Why you should keep your money in your 401k plan
Photo by: nbreazeale
We had some friends over for dinner the other night. We try to get together with them about once a month. Pretty much every time they come over, Mike either asks me questions about his 401k or brings over some 401k paper work he needs some help with. Mike is a really hard worker who builds patios and decks for a national outdoor room company. He knows a tremendous amount about building houses, rooms, patios, decks, and fixing cars but he knows little to nothing about finances or investing. Mike, his wife and their three girls have been friends of ours for a long time, and I don’t mind helping him out at all.
Over dinner, he told me about a co-worker of his that recently pulled out all of his 401k plan money, and the co-worker was advising Mike to do the same. I asked him why the co-worker was pulling his money out, and Mike explained that his co-worker had noticed that over the past few months he was losing money. To keep from losing money, he pulled it out of the 401k plan and placed it into a savings account. He asked what I thought. My immediate reply was “No!” and I explained to him why this was such a bad idea:
A 401k plan is a long term investment
Most 401k plans offer mutual funds as the primary investment tools. Mutual funds are a long term investment, and most financial experts recommend keeping your money in them for more than 10 years at the minimum. Mutual funds consist of company stocks, and based on the market the values of the fund over any one period will be high and low depending on how the market is doing. Right now, the market is down, and thus most everyone’s investments, mutual funds, and 401ks are taking a beating. I know mine is.
The good news is that over the history of the market, stocks and thus mutual funds return on average 10-15%. In order to receive the benefits you have to hang in there and keep putting your money in even when the market is down.
Another point is as you contribute money, you are buying new funds. When the market is down, you are buying those funds at a lower price and when the market does go back up you will earn more. Remember: buy low, sell high.
There’s a penalty for pulling out your money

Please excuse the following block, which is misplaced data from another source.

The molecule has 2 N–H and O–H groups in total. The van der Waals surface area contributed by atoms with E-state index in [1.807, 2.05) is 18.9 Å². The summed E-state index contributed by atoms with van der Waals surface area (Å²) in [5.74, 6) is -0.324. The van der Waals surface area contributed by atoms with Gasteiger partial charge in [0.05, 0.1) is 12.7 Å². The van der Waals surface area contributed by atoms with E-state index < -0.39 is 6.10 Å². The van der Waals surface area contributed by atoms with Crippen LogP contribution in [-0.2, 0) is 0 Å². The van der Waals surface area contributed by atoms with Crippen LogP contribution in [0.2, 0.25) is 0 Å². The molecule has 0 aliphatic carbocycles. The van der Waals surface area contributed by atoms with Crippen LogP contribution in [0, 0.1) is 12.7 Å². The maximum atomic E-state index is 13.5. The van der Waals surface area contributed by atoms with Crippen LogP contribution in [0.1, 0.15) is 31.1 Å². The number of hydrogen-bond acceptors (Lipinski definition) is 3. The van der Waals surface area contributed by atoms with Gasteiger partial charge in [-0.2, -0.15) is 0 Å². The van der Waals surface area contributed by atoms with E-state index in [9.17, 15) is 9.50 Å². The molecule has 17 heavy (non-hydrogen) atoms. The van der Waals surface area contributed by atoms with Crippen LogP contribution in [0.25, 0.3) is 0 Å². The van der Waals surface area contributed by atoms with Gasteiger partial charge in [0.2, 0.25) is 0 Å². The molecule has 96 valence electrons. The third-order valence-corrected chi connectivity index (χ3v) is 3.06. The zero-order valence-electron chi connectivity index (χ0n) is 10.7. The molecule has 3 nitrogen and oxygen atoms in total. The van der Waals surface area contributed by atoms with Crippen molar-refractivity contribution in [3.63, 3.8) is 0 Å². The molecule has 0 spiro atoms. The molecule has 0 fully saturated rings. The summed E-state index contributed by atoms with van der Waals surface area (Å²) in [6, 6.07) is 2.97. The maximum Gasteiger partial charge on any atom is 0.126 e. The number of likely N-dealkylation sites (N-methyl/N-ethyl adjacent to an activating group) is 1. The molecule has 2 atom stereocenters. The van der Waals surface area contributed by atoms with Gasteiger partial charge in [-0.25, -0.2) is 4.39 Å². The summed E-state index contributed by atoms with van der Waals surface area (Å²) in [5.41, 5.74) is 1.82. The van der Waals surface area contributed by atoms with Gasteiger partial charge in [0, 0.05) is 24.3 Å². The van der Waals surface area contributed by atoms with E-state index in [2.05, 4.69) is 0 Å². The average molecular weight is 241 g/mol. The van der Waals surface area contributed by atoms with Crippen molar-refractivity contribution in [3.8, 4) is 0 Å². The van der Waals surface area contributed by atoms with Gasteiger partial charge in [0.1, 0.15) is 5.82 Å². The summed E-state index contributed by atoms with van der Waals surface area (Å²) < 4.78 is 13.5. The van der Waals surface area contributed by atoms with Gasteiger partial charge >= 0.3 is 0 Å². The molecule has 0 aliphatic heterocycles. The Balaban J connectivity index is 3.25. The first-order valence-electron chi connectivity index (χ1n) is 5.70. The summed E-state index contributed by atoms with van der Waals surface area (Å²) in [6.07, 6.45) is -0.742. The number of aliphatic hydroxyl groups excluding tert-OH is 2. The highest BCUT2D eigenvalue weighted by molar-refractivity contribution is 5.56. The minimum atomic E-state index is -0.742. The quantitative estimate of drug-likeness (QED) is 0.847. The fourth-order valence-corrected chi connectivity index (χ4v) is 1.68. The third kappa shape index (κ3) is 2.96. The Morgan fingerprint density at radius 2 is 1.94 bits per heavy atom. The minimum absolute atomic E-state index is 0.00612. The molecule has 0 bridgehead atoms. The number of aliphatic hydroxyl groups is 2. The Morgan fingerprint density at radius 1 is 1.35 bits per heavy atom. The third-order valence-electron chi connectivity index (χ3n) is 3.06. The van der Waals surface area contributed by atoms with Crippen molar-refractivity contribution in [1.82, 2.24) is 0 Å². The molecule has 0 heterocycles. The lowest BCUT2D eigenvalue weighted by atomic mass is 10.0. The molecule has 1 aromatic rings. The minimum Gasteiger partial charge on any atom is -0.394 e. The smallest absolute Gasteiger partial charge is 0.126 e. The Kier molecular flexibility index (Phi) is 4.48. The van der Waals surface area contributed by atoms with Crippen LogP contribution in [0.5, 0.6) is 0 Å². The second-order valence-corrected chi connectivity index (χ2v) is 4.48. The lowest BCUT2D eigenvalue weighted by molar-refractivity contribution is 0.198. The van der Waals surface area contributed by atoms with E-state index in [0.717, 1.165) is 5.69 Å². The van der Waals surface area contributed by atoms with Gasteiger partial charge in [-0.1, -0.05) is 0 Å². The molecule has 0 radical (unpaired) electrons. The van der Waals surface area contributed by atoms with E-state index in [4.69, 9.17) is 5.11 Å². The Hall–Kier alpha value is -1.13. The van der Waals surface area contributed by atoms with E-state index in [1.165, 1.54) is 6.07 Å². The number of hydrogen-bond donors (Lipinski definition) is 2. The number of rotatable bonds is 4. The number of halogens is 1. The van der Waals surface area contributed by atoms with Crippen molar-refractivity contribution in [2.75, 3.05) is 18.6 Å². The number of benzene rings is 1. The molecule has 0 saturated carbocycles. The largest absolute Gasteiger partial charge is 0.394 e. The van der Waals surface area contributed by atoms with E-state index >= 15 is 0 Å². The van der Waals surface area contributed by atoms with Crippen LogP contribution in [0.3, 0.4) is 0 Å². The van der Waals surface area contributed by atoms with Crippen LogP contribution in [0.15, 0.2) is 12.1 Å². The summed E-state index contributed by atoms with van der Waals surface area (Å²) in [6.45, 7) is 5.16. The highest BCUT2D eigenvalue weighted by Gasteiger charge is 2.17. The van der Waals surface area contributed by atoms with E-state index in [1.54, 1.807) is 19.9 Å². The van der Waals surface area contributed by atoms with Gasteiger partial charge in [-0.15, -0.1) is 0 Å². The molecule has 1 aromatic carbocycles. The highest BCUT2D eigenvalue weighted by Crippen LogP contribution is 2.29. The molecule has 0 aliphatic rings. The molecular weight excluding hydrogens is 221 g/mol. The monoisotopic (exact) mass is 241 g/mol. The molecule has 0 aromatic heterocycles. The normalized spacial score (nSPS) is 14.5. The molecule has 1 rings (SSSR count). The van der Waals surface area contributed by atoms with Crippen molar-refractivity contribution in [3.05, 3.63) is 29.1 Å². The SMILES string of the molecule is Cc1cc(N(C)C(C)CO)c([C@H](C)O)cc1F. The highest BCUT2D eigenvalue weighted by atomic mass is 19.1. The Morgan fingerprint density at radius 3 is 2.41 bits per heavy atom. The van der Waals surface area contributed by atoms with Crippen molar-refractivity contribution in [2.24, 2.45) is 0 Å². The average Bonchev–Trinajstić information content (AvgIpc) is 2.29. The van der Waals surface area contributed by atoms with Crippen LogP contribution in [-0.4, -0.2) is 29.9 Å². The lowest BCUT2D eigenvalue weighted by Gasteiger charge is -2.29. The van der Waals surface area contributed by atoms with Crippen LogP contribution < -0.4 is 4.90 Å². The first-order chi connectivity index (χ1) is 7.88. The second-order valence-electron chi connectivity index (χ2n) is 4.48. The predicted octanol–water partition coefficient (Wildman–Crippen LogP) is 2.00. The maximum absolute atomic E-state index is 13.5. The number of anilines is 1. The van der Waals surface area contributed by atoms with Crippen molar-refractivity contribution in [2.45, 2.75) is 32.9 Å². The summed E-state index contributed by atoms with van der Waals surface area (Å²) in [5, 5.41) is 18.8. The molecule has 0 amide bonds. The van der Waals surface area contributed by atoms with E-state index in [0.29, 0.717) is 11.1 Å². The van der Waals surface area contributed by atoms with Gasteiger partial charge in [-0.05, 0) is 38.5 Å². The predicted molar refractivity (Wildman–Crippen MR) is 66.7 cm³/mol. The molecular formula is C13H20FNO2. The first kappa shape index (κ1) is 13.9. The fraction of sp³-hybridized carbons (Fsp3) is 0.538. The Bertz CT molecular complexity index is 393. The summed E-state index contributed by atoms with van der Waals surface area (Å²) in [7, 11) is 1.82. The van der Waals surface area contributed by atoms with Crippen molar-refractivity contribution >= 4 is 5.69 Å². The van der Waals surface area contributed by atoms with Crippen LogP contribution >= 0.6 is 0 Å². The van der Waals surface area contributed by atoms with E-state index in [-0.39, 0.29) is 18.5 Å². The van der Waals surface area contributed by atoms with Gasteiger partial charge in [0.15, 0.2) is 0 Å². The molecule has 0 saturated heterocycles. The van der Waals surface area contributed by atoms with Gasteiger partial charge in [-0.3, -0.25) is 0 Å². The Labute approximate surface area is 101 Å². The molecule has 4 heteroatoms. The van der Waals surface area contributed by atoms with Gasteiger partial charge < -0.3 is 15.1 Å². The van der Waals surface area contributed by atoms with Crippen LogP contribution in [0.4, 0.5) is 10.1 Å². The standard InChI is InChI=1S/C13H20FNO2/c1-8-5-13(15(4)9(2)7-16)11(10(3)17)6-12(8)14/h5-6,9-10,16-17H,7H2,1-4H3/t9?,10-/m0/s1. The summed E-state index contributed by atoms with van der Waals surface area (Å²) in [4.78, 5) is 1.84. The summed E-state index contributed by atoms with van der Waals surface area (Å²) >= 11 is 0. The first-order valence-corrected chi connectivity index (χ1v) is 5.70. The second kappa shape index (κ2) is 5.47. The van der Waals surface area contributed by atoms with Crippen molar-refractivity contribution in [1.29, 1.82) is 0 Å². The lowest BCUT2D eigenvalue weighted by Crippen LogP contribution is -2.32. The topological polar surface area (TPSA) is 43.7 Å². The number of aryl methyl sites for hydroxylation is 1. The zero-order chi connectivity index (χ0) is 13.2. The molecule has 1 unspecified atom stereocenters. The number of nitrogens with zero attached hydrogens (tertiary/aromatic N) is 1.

When you take an early withdrawal of your 401k money, there is a mandatory IRS early withdrawal penalty of 10%. Additionally, your 401k money will be treated as taxable income. 20% will automatically be pulled out, and the remainder will is required to be listed as income when you file your federal and state income taxes. Depending on the amount in your 401k, this can be a considerable some of money and can cause you to have to pay a larger than expected amount of income tax.
Chances are you’ll spend the money
As with any large windfall of cash, most people want to spend either some or all of it. While his friend said he moved it into a savings account, I don’t believe that he truly moved it all, nor do I believe it will stay there. I know from past experience when I received a large windfall of money, we spent some portion of it on things we wanted. Examples include a new truck, camper, wide screen HDTV, computers, etc.
Leaving money on the table
Mike’s company contributes 50% for every dollar he contributes up to 6%. I explained to Mike that this is “free” money and promises far greater returns than any savings account could offer. My employer contributes dollar for dollar, so my free money is even more. Just because your investments are doing poorly right now in your 401k plan, don’t forget the employer match if you have one. Over time, this can cause considerable growth for your retirement fund.
In the end
Fortunately, Mike took my advice and is both keeping his money in his 401k plan and continuing to fund it. I was really glad he made this decision and it will pay off for him in the long run. He was anxious to talk to his friend and tell him how crazy he had been for pulling his money out. While I feel bad his friend made such a bad decision, I do home he learns from the experience.
Keeping your retirement money in a 401k plan provides proven returns, reduced income taxes, and incentive via penalties and tax hits to keep your money in it and not use it unwisely. Contributing to a 401k and/or IRA program can change your financial life and quickly start your path towards being wealthy. If you aren’t contributing to a 401k or IRA program, start today.
I am not an investment guru by any means, but would highly recommend you read The Dough Roller and Moolanomy whose blogs focus more on investing and retirement. Oh, and while I’m thinking about it, if you do have a 401k, don’t take out 401k loans. I wrote about why taking out 401k loans is a bad idea a while back.
Did I miss anything? Can you think of other reasons pulling your money out of your 401k is such a bad idea? Add a comment!